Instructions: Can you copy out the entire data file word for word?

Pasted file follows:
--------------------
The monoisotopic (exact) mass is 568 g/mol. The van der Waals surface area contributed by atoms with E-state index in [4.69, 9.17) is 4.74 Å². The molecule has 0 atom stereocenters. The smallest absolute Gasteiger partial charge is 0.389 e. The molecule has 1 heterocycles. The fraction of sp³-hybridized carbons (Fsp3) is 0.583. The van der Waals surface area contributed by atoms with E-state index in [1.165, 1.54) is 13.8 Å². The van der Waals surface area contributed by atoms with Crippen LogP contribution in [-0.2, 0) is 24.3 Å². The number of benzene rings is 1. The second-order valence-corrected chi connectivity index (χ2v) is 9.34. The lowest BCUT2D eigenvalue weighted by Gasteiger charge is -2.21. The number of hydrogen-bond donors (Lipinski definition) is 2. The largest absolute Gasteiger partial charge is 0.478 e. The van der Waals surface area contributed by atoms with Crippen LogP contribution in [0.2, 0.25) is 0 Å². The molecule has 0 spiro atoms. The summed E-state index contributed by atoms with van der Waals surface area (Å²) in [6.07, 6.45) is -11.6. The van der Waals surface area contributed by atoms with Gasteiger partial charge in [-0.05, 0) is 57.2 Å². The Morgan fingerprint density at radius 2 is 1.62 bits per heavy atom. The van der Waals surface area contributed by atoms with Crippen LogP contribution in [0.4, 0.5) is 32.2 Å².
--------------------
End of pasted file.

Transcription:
The monoisotopic (exact) mass is 568 g/mol. The van der Waals surface area contributed by atoms with E-state index in [4.69, 9.17) is 4.74 Å². The molecule has 0 atom stereocenters. The smallest absolute Gasteiger partial charge is 0.389 e. The molecule has 1 heterocycles. The fraction of sp³-hybridized carbons (Fsp3) is 0.583. The van der Waals surface area contributed by atoms with E-state index in [1.165, 1.54) is 13.8 Å². The van der Waals surface area contributed by atoms with Crippen LogP contribution in [-0.2, 0) is 24.3 Å². The number of benzene rings is 1. The second-order valence-corrected chi connectivity index (χ2v) is 9.34. The lowest BCUT2D eigenvalue weighted by Gasteiger charge is -2.21. The number of hydrogen-bond donors (Lipinski definition) is 2. The largest absolute Gasteiger partial charge is 0.478 e. The van der Waals surface area contributed by atoms with Crippen LogP contribution in [0.2, 0.25) is 0 Å². The molecule has 0 spiro atoms. The summed E-state index contributed by atoms with van der Waals surface area (Å²) in [6.07, 6.45) is -11.6. The van der Waals surface area contributed by atoms with Gasteiger partial charge in [-0.05, 0) is 57.2 Å². The Morgan fingerprint density at radius 2 is 1.62 bits per heavy atom. The van der Waals surface area contributed by atoms with Crippen LogP contribution in [0.4, 0.5) is 32.2 Å².